A National Committee for the Ethics of Research could consider new questions arising from innovations in research or practice, deal with multi-centre trials, adjudicate when separate local committees give conflicting advice about similar projects, or oversee the work of district committees. The value of each of these functions is assessed and it is concluded that a national committee would be most valuable in providing detailed evaluations of difficult or controversial issues. Though it could offer useful advice about multi-centre trials, local (...) committees would probably wish to continue to consider research involving patients within their health districts even though approval had been given by a central committee. A national committee could usefully oversee the working of a system of quality control throughout the country, but the detailed monitoring of district committees would be done more effectively at regional level. (shrink)
Artifacts are probably our most obvious everyday encounter with technology. Therefore, a good understanding of the nature of technical artifacts is a relevant part of technological literacy. In this article we draw from the philosophy of technology to develop a conceptualization of technical artifacts that can be used for educational purposes. Furthermore we report a small exploratory empirical study to see to what extent teachers’ intuitive ideas about artifacts match with the way philosophers write about the nature of artifacts. Finally, (...) we suggest a teaching and learning strategy for improving (student) teachers’ concepts of technical artifacts through practical activities. (shrink)
This paper looks at the attribution of the ability to lie and not at lying or lies. It also departs from more familiar approaches by focussing on the appraisal of an ability and not on the ability in itself. We believe that this attribution perspective is required to bring out the cognitive and intentional basis of the ability to lie.
Featuring original interviews with three of the most important theorists of the 21st century, this volume clarifies the relationship between contemporary French philosophy and poetry. The interviews demonstrate how Rancière, Milner, and Badiou are all in conversation with one another on various points.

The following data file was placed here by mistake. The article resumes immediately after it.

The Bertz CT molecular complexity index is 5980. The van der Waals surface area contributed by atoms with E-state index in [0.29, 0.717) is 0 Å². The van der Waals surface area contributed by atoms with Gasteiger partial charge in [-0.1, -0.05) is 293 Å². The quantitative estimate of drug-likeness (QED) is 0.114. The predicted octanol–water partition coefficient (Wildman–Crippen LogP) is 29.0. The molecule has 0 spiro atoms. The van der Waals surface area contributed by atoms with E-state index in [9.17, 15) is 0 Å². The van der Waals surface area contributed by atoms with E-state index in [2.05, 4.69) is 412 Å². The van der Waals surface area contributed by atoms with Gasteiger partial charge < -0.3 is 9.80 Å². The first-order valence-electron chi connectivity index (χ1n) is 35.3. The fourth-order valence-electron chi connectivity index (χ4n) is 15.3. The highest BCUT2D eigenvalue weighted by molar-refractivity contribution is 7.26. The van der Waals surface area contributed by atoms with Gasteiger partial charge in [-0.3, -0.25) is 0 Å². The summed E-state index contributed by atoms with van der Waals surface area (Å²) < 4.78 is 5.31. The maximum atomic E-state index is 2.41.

We have earlier shown by construction that a proposition can have a welldefined nonzero probability, even if it is justified by an infinite probabilistic regress. We thought this to be an adequate rebuttal of foundationalist claims that probabilistic regresses must lead either to an indeterminate, or to a determinate but zero probability. In a comment, Frederik Herzberg has argued that our counterexamples are of a special kind, being what he calls ‘solvable’. In the present reaction we investigate what Herzberg (...) means by solvability. We discuss the advantages and disadvantages of making solvability a sine qua non , and we ventilate our misgivings about Herzberg’s suggestion that the notion of solvability might help the foundationalist. (shrink)
Frederik Stjernfelt’s book Natural Propositions is much more than just a study arguing for the actuality of Peirce’s notion of dicisign. Not unlike his 2007 treatise Diagrammatology, FS does many things at the same time, not all of them closely related to the project of a functional, naturalistic interpretation of Peirce’s concept of dicisigns and the relation of human cognition and animal, even microbiological processes to one another. The result is an inter- and transdisciplinary study that discusses and criticizes (...) theories and uses examples coming from psychology, biology, anthropology, neuroscience, biosemiotics etc. But the book starts with a chapter on Peirce’s anti-psychologism comparing it to.. (shrink)